As often happens, people on this side of the Atlantic view this through the lens of our own policy debates.
Those accomplishments are mostly viewed through the lens of education or social policy.
The shoot took place on Monday, with Sternberg behind the lens of a Polaroid camera.
One could argue that all governments see the world through the lens of national sovereignty.
The crown prince explained that the first time he saw his future wife, she was hiding behind the lens of a big camera.
A lens, it must be remembered, with a fair magnifying power, has been discovered among the Mesopotamian ruins.
By means of a lens an image of the slab is cast upon a white screen.
A lens of short focus, transmitting a cone of light with an angle of divergence for its rays, c c, of 45.
Grant nodded at the lens and screwed up his face in an exaggerated frown.
Rick twisted the lens barrel, making sure it was full open, then he twisted the focusing ring until it stopped.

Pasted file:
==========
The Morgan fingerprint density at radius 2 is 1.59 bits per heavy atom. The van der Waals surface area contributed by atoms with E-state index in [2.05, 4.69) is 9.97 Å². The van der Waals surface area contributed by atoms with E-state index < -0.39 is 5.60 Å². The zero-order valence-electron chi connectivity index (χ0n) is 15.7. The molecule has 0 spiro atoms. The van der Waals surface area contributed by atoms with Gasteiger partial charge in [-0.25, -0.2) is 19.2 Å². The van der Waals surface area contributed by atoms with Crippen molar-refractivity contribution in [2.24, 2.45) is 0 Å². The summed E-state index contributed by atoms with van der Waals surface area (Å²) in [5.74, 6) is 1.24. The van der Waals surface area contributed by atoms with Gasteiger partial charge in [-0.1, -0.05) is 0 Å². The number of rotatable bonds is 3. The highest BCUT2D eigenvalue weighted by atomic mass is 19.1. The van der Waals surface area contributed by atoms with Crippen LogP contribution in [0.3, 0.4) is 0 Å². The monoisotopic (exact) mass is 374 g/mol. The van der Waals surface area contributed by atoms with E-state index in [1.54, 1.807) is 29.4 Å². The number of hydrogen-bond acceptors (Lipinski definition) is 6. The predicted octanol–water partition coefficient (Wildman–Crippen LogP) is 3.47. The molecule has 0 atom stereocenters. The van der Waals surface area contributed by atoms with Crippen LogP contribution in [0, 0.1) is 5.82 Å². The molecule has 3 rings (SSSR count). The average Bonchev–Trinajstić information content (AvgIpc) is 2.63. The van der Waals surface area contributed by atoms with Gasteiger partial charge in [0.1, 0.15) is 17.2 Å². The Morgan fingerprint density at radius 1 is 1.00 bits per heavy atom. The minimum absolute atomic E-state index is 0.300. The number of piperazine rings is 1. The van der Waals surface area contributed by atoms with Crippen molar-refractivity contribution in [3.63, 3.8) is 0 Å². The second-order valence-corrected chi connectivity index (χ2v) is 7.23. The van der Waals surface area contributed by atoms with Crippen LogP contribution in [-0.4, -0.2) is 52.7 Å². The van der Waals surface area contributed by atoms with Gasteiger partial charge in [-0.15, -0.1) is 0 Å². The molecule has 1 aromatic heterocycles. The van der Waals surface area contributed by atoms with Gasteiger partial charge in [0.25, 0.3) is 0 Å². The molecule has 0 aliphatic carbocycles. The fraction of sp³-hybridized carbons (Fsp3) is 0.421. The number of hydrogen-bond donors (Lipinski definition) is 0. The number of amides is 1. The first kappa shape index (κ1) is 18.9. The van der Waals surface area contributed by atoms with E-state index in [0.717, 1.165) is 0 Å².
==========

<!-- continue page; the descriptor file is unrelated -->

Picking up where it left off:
1690s, "glass to regulate light rays," from Latin lens (genitive lentis) "lentil," on analogy of the double-convex shape. See lentil. Of the eye from 1719.
In the vernacular of the photographer, anyone crowding to the front of a group, staring into the lens, or otherwise attracting attention to himself is known as a "lens louse." ["American Photography," vol. 40, 1946; the term dates from 1915]
n. pl. lens·es
A ground or molded piece of glass, plastic, or other transparent material with opposite surfaces either or both of which are curved, by means of which light rays are refracted so that they converge or diverge to form an image.
A transparent, biconvex body of the eye between the iris and the vitreous humor that focuses light rays entering through the pupil to form an image on the retina.